Section 49, Rule 130 of the Revised Rules of Court :
warrants rescission for nonperformance. "An offer in writing to pay a particular sum of money or to deliver a
"In Universal Food Corp. vs. Court of Appeals, , the Song Fo ruling was reaffirmed. written instrument or specific property is, if rejected, equivalent to
"In the case at bar, McLaughlin wrote Flores on October 15, 1980 demanding that the actual production and tender of the money, instrument, or
Flores pay the balance of P69,059.71 on or before October 31, 1980. Thus it is
undeniable that despite Flores' failure to make the payment which was due on June property."
1980, McLaughlin waived whatever right she had under the compromise agreement as However, although private respondent had made a valid
incorporated in the decision of respondent court, to demand rescission. tender of payment which preserved his rights as a vendee in the
"It is significant to note that on November 17, 1980, or just (17) days contract of conditional sale of real property, he did not follow it with
after October 31, 1980, the deadline set by McLaughlin, Flores a consignation or deposit of the sum due with the court. As
tendered the certified manager's check. We hold that the Song Fo this Court has held:
ruling is applicable herein considering that in the latter case, there "The rule regarding payment of redemption prices is invoked. True
was a 20-day delay in the payment of the obligation as compared to that consignation of the redemption price is not necessary in order
a 17-day delay in the instant case. that the vendor may compel the vendee to allow the repurchase
New Pacific Timber & Supply Co., Inc. vs. Hon. Alberto Seneris, it is the accepted
practice in business to consider a cashier's or manager's check as cash and that upon
within the time provided by law or by contract. (Rosales vs. Reyes
certification of a check, it is equivalent to its acceptance (Section 187, Negotiable and Ordoveza,.We have held that in such cases a mere
Instrument Law) and the funds are thereby transferred to the credit of the creditor tender of payment is enough, if made on time, as a basis for action
New Pacific Timber & Supply Co., Inc. case, held that the object of certifying a check is against the vendee to compel him to resell. But that tender does not
to enable the holder thereof to use it as money, citing the ruling in PNB vs. National
City Bank of New York, in itself relieve the vendor from his obligation to pay the price when
"In the New Pacific Timber case, it was also ruled that the exception in Section 63 of the redemption is allowed by the court. In other words,
Central Bank Act that the clearing of a check and the subsequent crediting of the tender of payment is sufficient to compel redemption but is not in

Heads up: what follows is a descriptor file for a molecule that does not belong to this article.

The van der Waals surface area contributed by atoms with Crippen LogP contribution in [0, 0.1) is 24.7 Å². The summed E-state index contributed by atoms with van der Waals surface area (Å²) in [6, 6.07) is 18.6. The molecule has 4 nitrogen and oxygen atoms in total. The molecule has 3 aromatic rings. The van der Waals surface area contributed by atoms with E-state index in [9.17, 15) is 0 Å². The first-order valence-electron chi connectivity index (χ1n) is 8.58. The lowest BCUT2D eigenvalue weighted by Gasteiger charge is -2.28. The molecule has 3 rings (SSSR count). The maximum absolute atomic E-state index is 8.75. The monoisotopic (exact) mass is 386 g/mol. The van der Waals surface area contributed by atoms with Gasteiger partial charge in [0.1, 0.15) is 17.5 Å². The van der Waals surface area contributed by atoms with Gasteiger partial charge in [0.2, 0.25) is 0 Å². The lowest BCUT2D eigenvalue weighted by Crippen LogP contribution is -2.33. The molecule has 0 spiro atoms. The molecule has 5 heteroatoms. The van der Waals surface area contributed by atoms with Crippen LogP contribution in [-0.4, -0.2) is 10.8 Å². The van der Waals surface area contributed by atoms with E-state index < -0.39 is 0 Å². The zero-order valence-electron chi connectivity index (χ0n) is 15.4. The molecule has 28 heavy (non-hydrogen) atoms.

amount thereof to the account of the creditor is equivalent to delivery of cash, is
applicable to a payment through a certified check.
itself a payment that relieves the vendor from his liability to pay the
"Considering that Flores had already paid P101,550.00 under the redemption price." (Paez vs. Magno,).
contract to sell, excluding the monthly rentals paid, certainly it On September 1, 1986, the Court issued the following resolution:
"Considering the allegation in petitioner's reply brief that the Manager's Check
would be the height of inequity to have this amount forfeited in tendered by private respondent on November 17, 1980 was subsequently cancelled and
favor McLaughlin. Under the questioned orders, McLaughlin would converted into cash, the Court RESOLVED to REQUIRE the parties within (10) days
get back the property and still keep P101,550.00." from notice to inform the Court whether or not the amount thereof was deposited
Petitioner contends that the appellate court erred in not observing the in court and whether or not private respondent continued paying the monthly
provisions of Article No. 1306 of the Civil Code of the Philippines and in having rental of P1,000.00 stipulated in the Compromise Agreement."
arbitrarily abused its judicial discretion by disregarding the penal clause stipulated by In compliance with this resolution, both parties submitted their
the parties in the compromise agreement which was the basis of the decision of the respective manifestations which confirm that the Manager's Check
lower court.
in question was subsequently withdrawn and replaced by cash, but
We agree with the appellate court that it would be inequitable to
the cash was not deposited with the court.
cancel the contract of conditional sale and to have the
Article 1256 CC, if the creditor to whom tender of payment has been
amount of P101,550.00 (P148,126.97 according to private
made refuses without just cause to accept it, the debtor shall be
respondent in his brief) already paid by him under said contract,
released from responsibility by the consignation of the thing or sum
excluding the monthly rentals paid, forfeited in favor of petitioner,
due, and that consignation alone shall produce the same effect in
particularly after private respondent had tendered the
the five cases enumerated therein; Article 1257 provides that in
amount of P76,059.71 in full payment of his obligation.
De Guzman vs. Court of Appeals, this Court sustained the order of the respondent
order that the consignation of the thing (or sum) due may release